Memory controllers know this and will address a maximum number of rows and a maximum number of columns.
Over the years, bigger DRAMs are manufactured, with larger numbers of rows and or columns (or both.)
Our old DRAM controller cannot address these extra rows and columns, so the memory appears smaller than was expected.

That's not to say you can't fit more RAM, its just a waste using DRAMs with the wrong 'geometry'.
However, some memory sticks have more chips on than others. Provided the DRAM controller can drive the 'geometry' of the chips, decoding which chips to address is performed outside the DRAM silicon.
Thus some memory sticks (with more smaller geometry DRAMs) work while those with fewer but larger geometry DRAMs don't.
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PostPosted: Sat Apr 29, 2017 9:27 am    Post subject: Reply with quote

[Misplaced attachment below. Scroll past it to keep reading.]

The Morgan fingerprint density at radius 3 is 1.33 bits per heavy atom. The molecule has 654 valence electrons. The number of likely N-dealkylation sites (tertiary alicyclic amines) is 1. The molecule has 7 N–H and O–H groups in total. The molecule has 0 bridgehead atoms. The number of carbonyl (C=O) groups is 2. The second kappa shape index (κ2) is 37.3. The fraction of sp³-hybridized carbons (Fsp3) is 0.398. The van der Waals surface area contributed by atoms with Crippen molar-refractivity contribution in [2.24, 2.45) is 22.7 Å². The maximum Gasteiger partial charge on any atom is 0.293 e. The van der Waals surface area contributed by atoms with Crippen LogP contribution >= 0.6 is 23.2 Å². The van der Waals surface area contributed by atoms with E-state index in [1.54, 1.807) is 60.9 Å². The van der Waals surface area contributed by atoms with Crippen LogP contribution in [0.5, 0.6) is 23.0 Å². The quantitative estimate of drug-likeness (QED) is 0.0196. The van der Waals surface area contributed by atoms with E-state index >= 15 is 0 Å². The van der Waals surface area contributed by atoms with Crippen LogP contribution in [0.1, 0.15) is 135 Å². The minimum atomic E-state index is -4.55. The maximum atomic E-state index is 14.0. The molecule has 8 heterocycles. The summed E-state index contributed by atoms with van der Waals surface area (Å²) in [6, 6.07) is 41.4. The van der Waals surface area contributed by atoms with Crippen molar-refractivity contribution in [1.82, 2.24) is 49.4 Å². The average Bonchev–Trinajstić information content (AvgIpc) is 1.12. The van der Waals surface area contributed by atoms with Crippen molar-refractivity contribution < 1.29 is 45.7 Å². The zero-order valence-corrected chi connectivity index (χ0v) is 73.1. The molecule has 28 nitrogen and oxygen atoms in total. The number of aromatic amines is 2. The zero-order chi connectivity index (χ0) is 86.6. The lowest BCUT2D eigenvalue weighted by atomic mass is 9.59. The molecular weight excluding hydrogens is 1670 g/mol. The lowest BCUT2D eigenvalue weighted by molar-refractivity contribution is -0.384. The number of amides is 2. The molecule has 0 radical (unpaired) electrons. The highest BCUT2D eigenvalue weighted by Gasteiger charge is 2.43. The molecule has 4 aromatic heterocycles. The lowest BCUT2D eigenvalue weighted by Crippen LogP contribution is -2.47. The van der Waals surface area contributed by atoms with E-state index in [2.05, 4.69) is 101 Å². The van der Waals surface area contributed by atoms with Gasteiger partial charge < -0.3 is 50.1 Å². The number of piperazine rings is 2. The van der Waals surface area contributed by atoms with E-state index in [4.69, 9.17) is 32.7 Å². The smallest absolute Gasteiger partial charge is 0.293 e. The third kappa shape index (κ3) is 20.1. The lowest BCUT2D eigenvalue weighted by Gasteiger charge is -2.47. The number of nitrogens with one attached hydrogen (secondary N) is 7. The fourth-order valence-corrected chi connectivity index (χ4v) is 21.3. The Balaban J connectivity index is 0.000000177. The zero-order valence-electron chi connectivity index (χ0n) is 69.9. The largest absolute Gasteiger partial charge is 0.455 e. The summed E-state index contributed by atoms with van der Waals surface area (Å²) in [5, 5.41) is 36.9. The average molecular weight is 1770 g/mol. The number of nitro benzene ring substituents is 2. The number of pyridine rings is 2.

dmidecode is also a handy tool. It's in the Portage main tree.

dmidecode man page wrote:
The DMI table doesn't only describe what the system is currently made of, it also can report the possible evolutions (such as the fastest supported CPU or the maximal amount of memory supported).

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szatox
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PostPosted: Sat Apr 29, 2017 10:50 am    Post subject: Reply with quote

Neddy, Akkara, would the part of RAM not addressable by the controller still recognised by the system as present?
You know, shouldn't it report only 8GB total if this was the hardware's limit? I think exactly this used to happen if you stuffed 4GB RAM into 32 bit system. It would cap the around 3.5GB due to a part of address space being reserved for MMIO (though there were some patches to circumvent this issue)
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PostPosted: Sat Apr 29, 2017 1:08 pm    Post subject: Reply with quote

szatox,

That depends if the system reads the Serial Presence Detect ROM on each DRAM stick or uses the amount of RAM detected.
The detected RAM would agree with the hardware limit. The SPD will describe the memory stick.